Payday lenders in Missouri annually siphon away $26 million from state residents, and lawmakers have previously considered adding changes that could protect borrowers. Missouri lawmakers have considered capping the interest rates on payday loans at 36 percent, but legislation has failed to proceed.
Interest rates on payday loans can go above 1,925 percent, and borrowers can pay back many times what they originally owed. One example, provided by Communities Creating Opportunity, described the story of a man who borrowed $500 by taking out a payday loan and ended up paying back $30,000. Communities Creating Opportunity is an outreach organization that estimates there are close to 1,000 payday loan shops operating in Missouri.
Before being shut down by the state Attorney General, payday lenders were signing on borrowers in Missouri from out-of-state. In March, Attorney General Chris Koster played a role in shutting down eight payday lenders operating from Nebraska.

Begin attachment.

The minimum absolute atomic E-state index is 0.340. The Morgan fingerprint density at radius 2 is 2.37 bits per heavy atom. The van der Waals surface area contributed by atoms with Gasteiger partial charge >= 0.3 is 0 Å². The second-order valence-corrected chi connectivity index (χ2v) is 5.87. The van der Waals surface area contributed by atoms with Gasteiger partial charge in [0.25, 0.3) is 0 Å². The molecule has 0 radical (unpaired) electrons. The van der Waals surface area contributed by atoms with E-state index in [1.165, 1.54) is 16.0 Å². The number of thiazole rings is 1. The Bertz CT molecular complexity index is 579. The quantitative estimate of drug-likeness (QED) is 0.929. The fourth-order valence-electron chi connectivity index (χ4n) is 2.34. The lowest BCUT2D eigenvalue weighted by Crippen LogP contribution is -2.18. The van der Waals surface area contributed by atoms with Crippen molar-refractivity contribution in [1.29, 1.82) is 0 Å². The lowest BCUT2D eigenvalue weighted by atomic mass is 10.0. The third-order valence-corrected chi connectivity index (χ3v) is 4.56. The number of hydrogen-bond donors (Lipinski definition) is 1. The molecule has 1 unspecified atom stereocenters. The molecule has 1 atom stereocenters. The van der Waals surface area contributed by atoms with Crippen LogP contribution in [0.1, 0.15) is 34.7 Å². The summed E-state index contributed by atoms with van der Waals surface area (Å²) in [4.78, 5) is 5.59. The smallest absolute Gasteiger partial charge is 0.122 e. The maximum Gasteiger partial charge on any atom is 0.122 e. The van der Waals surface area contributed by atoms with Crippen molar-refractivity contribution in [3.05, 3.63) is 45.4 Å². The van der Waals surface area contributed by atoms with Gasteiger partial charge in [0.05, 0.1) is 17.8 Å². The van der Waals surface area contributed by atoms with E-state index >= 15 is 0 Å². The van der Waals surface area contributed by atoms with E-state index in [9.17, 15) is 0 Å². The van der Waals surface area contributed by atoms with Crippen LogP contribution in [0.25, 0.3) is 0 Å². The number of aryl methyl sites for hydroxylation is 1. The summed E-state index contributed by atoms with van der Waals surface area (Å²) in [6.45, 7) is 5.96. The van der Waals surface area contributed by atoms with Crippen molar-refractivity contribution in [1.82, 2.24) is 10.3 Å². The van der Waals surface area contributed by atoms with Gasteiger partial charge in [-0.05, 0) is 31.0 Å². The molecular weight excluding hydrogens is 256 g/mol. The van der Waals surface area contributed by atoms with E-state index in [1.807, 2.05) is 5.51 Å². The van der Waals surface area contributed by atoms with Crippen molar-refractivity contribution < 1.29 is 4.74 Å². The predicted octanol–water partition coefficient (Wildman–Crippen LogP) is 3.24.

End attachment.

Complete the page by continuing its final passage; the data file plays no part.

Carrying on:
Can Payday Loans Be Discharged in Bankruptcy?
Payday lenders often receive permission to withdraw payments directly from the checking accounts of borrowers. People who were already in dire financial situations now find themselves in even deeper holes, unable to pay other bills such as mortgages or student loans.
Fortunately, even with a snowball of debt, there are options available to borrowers. In most cases, payday loans are unsecured debt and dischargeable in bankruptcy. There might be different options available depending on a borrower’s situation, but the only way to find out for sure is to contact an attorney.
The Sader Law Firm – Kansas City Bankruptcy Attorneys